Waleed E Jarjoura
The Arab-American University- Palestine, Israel
Waleed E Jarjoura studied Occupational Therapy at Tel-Aviv University (BSc), and later in The Hebrew University (MSc), while the Doctoral studies in University of Haifa (PhD). He worked in various rehabilitation institutes and hospitals such as HADASA-Jerusalem and Alyn Pediatric Hospital for Rehabilitation, Jerusalem. In parallel, he also worked at the School for the Blind in Nazareth, Israel, since 1998. Since 2013, he was assigned as The Head of Occupational-Therapy Department at the Arab-American University in Palestine. His specialization is in the rehabilitation of the blind, in general, and interested in the process of acquisition of Braille code for tactile reading in young, totally-blind poor-Braille readers.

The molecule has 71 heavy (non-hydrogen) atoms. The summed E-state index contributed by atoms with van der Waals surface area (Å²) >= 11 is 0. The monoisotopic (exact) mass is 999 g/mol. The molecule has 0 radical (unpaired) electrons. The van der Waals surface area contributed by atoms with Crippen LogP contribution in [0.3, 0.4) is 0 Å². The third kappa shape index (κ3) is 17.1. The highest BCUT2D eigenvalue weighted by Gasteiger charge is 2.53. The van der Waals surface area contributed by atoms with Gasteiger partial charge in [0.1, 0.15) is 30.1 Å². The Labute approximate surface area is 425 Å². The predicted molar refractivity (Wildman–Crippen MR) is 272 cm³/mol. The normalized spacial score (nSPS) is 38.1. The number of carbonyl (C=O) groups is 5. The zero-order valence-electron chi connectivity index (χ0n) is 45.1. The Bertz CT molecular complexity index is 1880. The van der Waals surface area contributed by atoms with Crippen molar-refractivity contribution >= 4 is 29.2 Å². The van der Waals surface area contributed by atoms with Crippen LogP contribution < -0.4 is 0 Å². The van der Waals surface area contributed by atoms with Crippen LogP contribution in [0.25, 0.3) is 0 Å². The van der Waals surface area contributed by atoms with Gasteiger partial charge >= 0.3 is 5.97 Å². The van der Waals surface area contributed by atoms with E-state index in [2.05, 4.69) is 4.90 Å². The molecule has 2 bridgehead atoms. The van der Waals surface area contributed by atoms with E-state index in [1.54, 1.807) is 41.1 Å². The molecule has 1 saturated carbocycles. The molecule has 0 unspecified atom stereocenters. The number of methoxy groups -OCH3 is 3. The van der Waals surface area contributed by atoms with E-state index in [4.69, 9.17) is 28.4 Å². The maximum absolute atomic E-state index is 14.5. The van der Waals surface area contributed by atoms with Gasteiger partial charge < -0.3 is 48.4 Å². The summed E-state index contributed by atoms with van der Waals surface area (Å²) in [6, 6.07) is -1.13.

In various cases of visual impairments, the individuals are referred to expert Ophthalmologists in order to establish a correct diagnosis. Children with visual-impairments confront various challenging experiences in life since early childhood throughout lifespan. In some cases, blind infants, especially due to congenital hydrocephalus, suffer from high intra-cranial pressure and, consequently, go through a ventriculo-peritoneal shunt surgery in order to limit the neurological symptoms or decrease the cognitive impairments. In this article, a detailed description of numerous crucial implications of the V/P shunt surgery, through the right posterior-inferior parieto-temporal cortex, on the observed preliminary capabilities that are pre-requisites for the acquisition of literacy skills in Braille, basic Math competencies, Braille printing which suggest Gerstmann syndrome in the blind is given. In addition, significant difficulties orientation and mobility skills using the Cane, in general organizational skills and social interactions were observed. The primary conclusion of this report focuses on raising awareness among neuro-surgeons towards the need for alternative intracranial routes for V/P shunt implantation in blind infants that preserve the right posterior-inferior parieto-temporal cortex that is hypothesized to modulate the tactual-spatial cues in Braille discrimination. A second conclusion targets educators and therapists that address the acquired dysfunctions in blind individuals due to V/P shunt surgeries.